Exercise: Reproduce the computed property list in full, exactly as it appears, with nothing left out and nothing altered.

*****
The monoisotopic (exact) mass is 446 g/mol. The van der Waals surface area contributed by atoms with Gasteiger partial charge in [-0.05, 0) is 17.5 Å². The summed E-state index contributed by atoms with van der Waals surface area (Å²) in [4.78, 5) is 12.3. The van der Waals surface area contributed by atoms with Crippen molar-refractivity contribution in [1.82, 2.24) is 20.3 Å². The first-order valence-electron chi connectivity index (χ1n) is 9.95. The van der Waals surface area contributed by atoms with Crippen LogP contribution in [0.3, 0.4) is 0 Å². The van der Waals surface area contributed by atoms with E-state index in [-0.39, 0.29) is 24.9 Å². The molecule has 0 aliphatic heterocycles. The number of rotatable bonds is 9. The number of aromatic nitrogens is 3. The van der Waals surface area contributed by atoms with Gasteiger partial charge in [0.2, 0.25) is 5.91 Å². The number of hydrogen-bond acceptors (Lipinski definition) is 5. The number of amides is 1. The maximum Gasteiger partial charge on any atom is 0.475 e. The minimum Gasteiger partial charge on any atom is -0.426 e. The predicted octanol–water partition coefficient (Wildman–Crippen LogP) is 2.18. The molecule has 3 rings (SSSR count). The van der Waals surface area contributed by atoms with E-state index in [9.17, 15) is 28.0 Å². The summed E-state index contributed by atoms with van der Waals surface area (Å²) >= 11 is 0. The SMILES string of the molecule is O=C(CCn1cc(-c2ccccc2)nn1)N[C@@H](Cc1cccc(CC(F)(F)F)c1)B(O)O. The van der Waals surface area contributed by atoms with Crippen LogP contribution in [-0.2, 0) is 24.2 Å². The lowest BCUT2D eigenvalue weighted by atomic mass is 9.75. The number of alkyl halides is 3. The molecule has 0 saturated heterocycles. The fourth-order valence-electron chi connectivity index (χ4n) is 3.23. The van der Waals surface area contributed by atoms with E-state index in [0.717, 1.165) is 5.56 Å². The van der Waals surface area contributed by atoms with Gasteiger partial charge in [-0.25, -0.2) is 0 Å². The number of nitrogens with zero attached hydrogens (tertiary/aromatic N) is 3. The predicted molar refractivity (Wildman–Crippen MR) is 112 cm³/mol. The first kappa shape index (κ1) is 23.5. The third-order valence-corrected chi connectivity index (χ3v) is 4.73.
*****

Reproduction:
The monoisotopic (exact) mass is 446 g/mol. The van der Waals surface area contributed by atoms with Gasteiger partial charge in [-0.05, 0) is 17.5 Å². The summed E-state index contributed by atoms with van der Waals surface area (Å²) in [4.78, 5) is 12.3. The van der Waals surface area contributed by atoms with Crippen molar-refractivity contribution in [1.82, 2.24) is 20.3 Å². The first-order valence-electron chi connectivity index (χ1n) is 9.95. The van der Waals surface area contributed by atoms with Crippen LogP contribution in [0.3, 0.4) is 0 Å². The van der Waals surface area contributed by atoms with E-state index in [-0.39, 0.29) is 24.9 Å². The molecule has 0 aliphatic heterocycles. The number of rotatable bonds is 9. The number of aromatic nitrogens is 3. The van der Waals surface area contributed by atoms with Gasteiger partial charge in [0.2, 0.25) is 5.91 Å². The number of hydrogen-bond acceptors (Lipinski definition) is 5. The number of amides is 1. The maximum Gasteiger partial charge on any atom is 0.475 e. The minimum Gasteiger partial charge on any atom is -0.426 e. The predicted octanol–water partition coefficient (Wildman–Crippen LogP) is 2.18. The molecule has 3 rings (SSSR count). The van der Waals surface area contributed by atoms with E-state index in [9.17, 15) is 28.0 Å². The summed E-state index contributed by atoms with van der Waals surface area (Å²) >= 11 is 0. The SMILES string of the molecule is O=C(CCn1cc(-c2ccccc2)nn1)N[C@@H](Cc1cccc(CC(F)(F)F)c1)B(O)O. The van der Waals surface area contributed by atoms with Crippen LogP contribution in [-0.2, 0) is 24.2 Å². The lowest BCUT2D eigenvalue weighted by atomic mass is 9.75. The number of alkyl halides is 3. The molecule has 0 saturated heterocycles. The fourth-order valence-electron chi connectivity index (χ4n) is 3.23. The van der Waals surface area contributed by atoms with E-state index in [0.717, 1.165) is 5.56 Å². The van der Waals surface area contributed by atoms with Gasteiger partial charge in [-0.25, -0.2) is 0 Å². The number of nitrogens with zero attached hydrogens (tertiary/aromatic N) is 3. The predicted molar refractivity (Wildman–Crippen MR) is 112 cm³/mol. The first kappa shape index (κ1) is 23.5. The third-order valence-corrected chi connectivity index (χ3v) is 4.73.